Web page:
A JF-17 fighter jet of Pakistan Air Force, reportedly equipped with a third-generation, short-range air-to-air PL-5EII missile, shot down an Iranian spy drone this week. The drone was operating illegally inside Pakistani airspace. This was not the first Iranian drone secretly flying missions inside Pakistan. In a revelation that would surprise Pakistan’s political and strategic communities, the Islamic Revolutionary Guard Corp, or IRGC, which likely owns this drone, has been flying missions over Balochistan since March this year. Iranian drones have been secretly operating in Balochistan for three months now. And despite repeated Pakistani requests for coordination on the Pakistan-Iran border, the Iranian authorities did not inform Pakistan they intend to fly surveillance drones at the international border, let alone inside Pakistani territory.
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Pakistan’s decision to shoot down the spy plane came as a shock to IRGC. Roughly a few hours apart, another Iranian drone was shot down in Syria. This must have been noticed at the highest levels in Iran, though Tehran kept silent on both incidents. It is a long stretch from Syria to Pakistan, but this is what the IRGC does, thriving on operations outside Iran in several neighboring countries across the region.
The Iranian decision to operate spy drones inside Pakistan was taken much before the April 26 attack inside Iran that killed ten border guards, which Tehran blamed on Pakistan. No evidence yet has been shared to suggest the attack, at Mirjaveh town, was mounted from Pakistani territory. But there is ample evidence the attackers, from the terrorist Jaish al Adl group, are likely Iranian dissidents who have been active in Sistan Province for years because of long periods of turmoil in Iranian politics. On June 14, Iranian militants mounted a gun battle with security forces in residential areas of Chabahar. The news was largely downplayed in the Iranian media, with smaller news outlets covering it. Iran did not blame any outside power for this attack.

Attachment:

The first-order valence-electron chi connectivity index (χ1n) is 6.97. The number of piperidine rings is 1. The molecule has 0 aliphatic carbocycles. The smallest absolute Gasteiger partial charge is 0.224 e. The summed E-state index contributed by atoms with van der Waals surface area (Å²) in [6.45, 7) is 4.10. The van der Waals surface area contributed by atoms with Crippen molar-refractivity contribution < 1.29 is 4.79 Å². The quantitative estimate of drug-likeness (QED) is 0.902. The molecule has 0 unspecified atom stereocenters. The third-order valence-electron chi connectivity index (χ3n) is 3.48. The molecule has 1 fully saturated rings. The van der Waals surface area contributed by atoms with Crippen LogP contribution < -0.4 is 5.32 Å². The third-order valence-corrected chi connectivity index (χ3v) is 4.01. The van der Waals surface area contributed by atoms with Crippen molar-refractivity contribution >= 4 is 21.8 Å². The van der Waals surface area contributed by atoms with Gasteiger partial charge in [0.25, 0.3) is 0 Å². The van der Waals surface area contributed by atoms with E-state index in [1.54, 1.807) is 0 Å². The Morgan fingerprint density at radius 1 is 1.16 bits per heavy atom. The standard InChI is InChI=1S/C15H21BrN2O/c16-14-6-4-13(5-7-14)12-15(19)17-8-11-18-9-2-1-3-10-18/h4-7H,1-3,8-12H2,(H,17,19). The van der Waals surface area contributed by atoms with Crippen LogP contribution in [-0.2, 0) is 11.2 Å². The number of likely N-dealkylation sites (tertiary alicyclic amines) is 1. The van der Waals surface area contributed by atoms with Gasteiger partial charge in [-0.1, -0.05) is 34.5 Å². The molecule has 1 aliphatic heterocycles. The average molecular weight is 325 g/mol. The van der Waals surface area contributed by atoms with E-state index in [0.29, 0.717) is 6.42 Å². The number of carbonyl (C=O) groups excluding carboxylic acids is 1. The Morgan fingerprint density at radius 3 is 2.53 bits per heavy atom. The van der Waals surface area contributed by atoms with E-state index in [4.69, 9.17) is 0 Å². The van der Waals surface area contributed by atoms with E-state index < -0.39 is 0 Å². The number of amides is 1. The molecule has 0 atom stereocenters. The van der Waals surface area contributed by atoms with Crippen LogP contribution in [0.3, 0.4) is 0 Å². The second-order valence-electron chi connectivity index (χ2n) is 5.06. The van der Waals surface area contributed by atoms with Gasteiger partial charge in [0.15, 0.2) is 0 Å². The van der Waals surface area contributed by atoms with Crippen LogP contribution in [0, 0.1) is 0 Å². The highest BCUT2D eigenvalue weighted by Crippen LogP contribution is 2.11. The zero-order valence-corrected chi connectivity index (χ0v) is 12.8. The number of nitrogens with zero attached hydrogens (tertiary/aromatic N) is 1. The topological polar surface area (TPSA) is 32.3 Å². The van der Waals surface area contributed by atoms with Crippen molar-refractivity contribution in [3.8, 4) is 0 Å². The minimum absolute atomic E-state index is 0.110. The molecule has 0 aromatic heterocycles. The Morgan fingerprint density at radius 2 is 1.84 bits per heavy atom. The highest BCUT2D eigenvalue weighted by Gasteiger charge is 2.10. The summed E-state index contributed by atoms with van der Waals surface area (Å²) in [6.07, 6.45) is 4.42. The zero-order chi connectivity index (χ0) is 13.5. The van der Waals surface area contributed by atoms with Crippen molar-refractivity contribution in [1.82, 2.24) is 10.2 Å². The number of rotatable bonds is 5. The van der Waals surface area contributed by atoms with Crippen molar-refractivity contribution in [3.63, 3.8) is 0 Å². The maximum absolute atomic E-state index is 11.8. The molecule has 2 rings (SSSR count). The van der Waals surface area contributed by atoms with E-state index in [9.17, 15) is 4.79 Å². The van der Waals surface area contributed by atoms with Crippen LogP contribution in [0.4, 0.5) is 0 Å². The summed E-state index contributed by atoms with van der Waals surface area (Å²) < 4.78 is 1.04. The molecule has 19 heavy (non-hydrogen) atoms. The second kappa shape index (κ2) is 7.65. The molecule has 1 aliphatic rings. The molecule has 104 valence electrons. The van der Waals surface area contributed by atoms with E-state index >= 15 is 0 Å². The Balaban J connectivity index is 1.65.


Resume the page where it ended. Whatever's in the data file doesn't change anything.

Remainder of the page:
Despite several attempts, Iran and Pakistan have failed to hold a flag staff meeting at the border. On May 27, after Iranian shelling killed a Pakistani citizen, Pakistan asked for the meeting on May 28, then 29, and then several times after that. The Iranian authorities delayed responding to the requests. Finally, they requested for a meeting in Tehran instead of flag meeting at the border. Islamabad did not object and accepted the Iranian demand. Now the Ministry of Foreign Affairs in Islamabad is coordinating with its Iranian counterpart. Pakistan border and security officials in Balochistan are likely to travel to Tehran for the meeting once Tehran gives the green signal.